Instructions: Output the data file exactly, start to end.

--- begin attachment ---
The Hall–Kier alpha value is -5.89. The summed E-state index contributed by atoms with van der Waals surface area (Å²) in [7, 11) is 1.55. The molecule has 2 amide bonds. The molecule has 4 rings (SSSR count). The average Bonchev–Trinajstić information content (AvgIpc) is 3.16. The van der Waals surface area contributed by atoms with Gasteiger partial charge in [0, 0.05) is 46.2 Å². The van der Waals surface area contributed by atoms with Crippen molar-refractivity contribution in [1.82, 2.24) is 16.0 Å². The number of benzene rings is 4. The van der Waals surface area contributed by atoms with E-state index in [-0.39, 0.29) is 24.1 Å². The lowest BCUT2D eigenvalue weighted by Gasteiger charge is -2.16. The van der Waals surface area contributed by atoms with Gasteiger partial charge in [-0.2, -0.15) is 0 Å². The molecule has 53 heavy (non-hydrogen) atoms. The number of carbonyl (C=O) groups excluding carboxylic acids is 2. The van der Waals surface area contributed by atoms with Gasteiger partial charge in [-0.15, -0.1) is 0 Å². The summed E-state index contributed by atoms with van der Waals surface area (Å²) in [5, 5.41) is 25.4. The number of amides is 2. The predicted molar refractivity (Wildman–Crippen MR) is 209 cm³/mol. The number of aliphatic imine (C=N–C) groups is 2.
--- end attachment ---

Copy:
The Hall–Kier alpha value is -5.89. The summed E-state index contributed by atoms with van der Waals surface area (Å²) in [7, 11) is 1.55. The molecule has 2 amide bonds. The molecule has 4 rings (SSSR count). The average Bonchev–Trinajstić information content (AvgIpc) is 3.16. The van der Waals surface area contributed by atoms with Gasteiger partial charge in [0, 0.05) is 46.2 Å². The van der Waals surface area contributed by atoms with Crippen molar-refractivity contribution in [1.82, 2.24) is 16.0 Å². The number of benzene rings is 4. The van der Waals surface area contributed by atoms with E-state index in [-0.39, 0.29) is 24.1 Å². The lowest BCUT2D eigenvalue weighted by Gasteiger charge is -2.16. The van der Waals surface area contributed by atoms with Gasteiger partial charge in [-0.2, -0.15) is 0 Å². The molecule has 53 heavy (non-hydrogen) atoms. The number of carbonyl (C=O) groups excluding carboxylic acids is 2. The van der Waals surface area contributed by atoms with Gasteiger partial charge in [-0.15, -0.1) is 0 Å². The summed E-state index contributed by atoms with van der Waals surface area (Å²) in [5, 5.41) is 25.4. The number of amides is 2. The predicted molar refractivity (Wildman–Crippen MR) is 209 cm³/mol. The number of aliphatic imine (C=N–C) groups is 2.